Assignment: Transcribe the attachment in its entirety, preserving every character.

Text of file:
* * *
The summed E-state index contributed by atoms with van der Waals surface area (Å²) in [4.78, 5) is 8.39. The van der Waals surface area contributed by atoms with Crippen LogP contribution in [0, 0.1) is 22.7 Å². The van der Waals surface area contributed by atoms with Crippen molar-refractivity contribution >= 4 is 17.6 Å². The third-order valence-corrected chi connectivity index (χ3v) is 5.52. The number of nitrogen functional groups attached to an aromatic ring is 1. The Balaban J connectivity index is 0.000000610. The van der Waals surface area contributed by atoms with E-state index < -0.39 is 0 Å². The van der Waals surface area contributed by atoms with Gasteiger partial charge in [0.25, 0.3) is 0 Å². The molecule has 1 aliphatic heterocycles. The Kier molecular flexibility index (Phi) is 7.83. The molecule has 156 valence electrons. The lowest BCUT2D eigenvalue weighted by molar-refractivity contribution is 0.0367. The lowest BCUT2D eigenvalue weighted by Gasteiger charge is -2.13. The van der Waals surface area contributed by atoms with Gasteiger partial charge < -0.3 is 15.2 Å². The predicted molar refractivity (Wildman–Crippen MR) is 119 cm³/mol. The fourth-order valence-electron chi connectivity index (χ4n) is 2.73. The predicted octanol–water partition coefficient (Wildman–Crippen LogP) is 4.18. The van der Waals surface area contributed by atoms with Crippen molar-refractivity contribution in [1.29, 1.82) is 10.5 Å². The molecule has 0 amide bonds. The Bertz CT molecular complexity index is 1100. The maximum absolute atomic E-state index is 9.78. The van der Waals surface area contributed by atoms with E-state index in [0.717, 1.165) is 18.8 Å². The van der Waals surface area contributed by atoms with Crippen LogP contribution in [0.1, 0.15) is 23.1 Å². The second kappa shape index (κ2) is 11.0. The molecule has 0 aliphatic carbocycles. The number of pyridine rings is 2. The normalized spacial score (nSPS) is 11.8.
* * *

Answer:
The summed E-state index contributed by atoms with van der Waals surface area (Å²) in [4.78, 5) is 8.39. The van der Waals surface area contributed by atoms with Crippen LogP contribution in [0, 0.1) is 22.7 Å². The van der Waals surface area contributed by atoms with Crippen molar-refractivity contribution >= 4 is 17.6 Å². The third-order valence-corrected chi connectivity index (χ3v) is 5.52. The number of nitrogen functional groups attached to an aromatic ring is 1. The Balaban J connectivity index is 0.000000610. The van der Waals surface area contributed by atoms with E-state index < -0.39 is 0 Å². The van der Waals surface area contributed by atoms with Gasteiger partial charge in [0.25, 0.3) is 0 Å². The molecule has 1 aliphatic heterocycles. The Kier molecular flexibility index (Phi) is 7.83. The molecule has 156 valence electrons. The lowest BCUT2D eigenvalue weighted by molar-refractivity contribution is 0.0367. The lowest BCUT2D eigenvalue weighted by Gasteiger charge is -2.13. The van der Waals surface area contributed by atoms with Gasteiger partial charge < -0.3 is 15.2 Å². The predicted molar refractivity (Wildman–Crippen MR) is 119 cm³/mol. The fourth-order valence-electron chi connectivity index (χ4n) is 2.73. The predicted octanol–water partition coefficient (Wildman–Crippen LogP) is 4.18. The van der Waals surface area contributed by atoms with Crippen molar-refractivity contribution in [1.29, 1.82) is 10.5 Å². The molecule has 0 amide bonds. The Bertz CT molecular complexity index is 1100. The maximum absolute atomic E-state index is 9.78. The van der Waals surface area contributed by atoms with E-state index in [0.717, 1.165) is 18.8 Å². The van der Waals surface area contributed by atoms with Crippen LogP contribution in [0.1, 0.15) is 23.1 Å². The second kappa shape index (κ2) is 11.0. The molecule has 0 aliphatic carbocycles. The number of pyridine rings is 2. The normalized spacial score (nSPS) is 11.8.